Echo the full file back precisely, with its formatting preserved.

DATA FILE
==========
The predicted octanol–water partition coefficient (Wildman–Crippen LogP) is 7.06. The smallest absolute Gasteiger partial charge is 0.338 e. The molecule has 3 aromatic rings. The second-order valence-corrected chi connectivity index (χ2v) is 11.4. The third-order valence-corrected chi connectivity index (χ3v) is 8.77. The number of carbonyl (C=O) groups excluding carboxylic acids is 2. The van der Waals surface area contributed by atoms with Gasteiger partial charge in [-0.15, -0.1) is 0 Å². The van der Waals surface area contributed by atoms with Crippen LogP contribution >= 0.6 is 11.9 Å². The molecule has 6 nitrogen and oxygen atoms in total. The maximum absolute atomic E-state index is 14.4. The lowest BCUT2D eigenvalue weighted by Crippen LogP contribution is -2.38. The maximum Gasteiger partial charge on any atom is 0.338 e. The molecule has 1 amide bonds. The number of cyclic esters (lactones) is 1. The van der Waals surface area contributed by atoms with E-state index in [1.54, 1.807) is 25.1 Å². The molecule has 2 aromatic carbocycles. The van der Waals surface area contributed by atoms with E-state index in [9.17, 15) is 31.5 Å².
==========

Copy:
The predicted octanol–water partition coefficient (Wildman–Crippen LogP) is 7.06. The smallest absolute Gasteiger partial charge is 0.338 e. The molecule has 3 aromatic rings. The second-order valence-corrected chi connectivity index (χ2v) is 11.4. The third-order valence-corrected chi connectivity index (χ3v) is 8.77. The number of carbonyl (C=O) groups excluding carboxylic acids is 2. The van der Waals surface area contributed by atoms with Gasteiger partial charge in [-0.15, -0.1) is 0 Å². The van der Waals surface area contributed by atoms with Crippen LogP contribution >= 0.6 is 11.9 Å². The molecule has 6 nitrogen and oxygen atoms in total. The maximum absolute atomic E-state index is 14.4. The lowest BCUT2D eigenvalue weighted by Crippen LogP contribution is -2.38. The maximum Gasteiger partial charge on any atom is 0.338 e. The molecule has 1 amide bonds. The number of cyclic esters (lactones) is 1. The van der Waals surface area contributed by atoms with E-state index in [1.54, 1.807) is 25.1 Å². The molecule has 2 aromatic carbocycles. The van der Waals surface area contributed by atoms with E-state index in [9.17, 15) is 31.5 Å².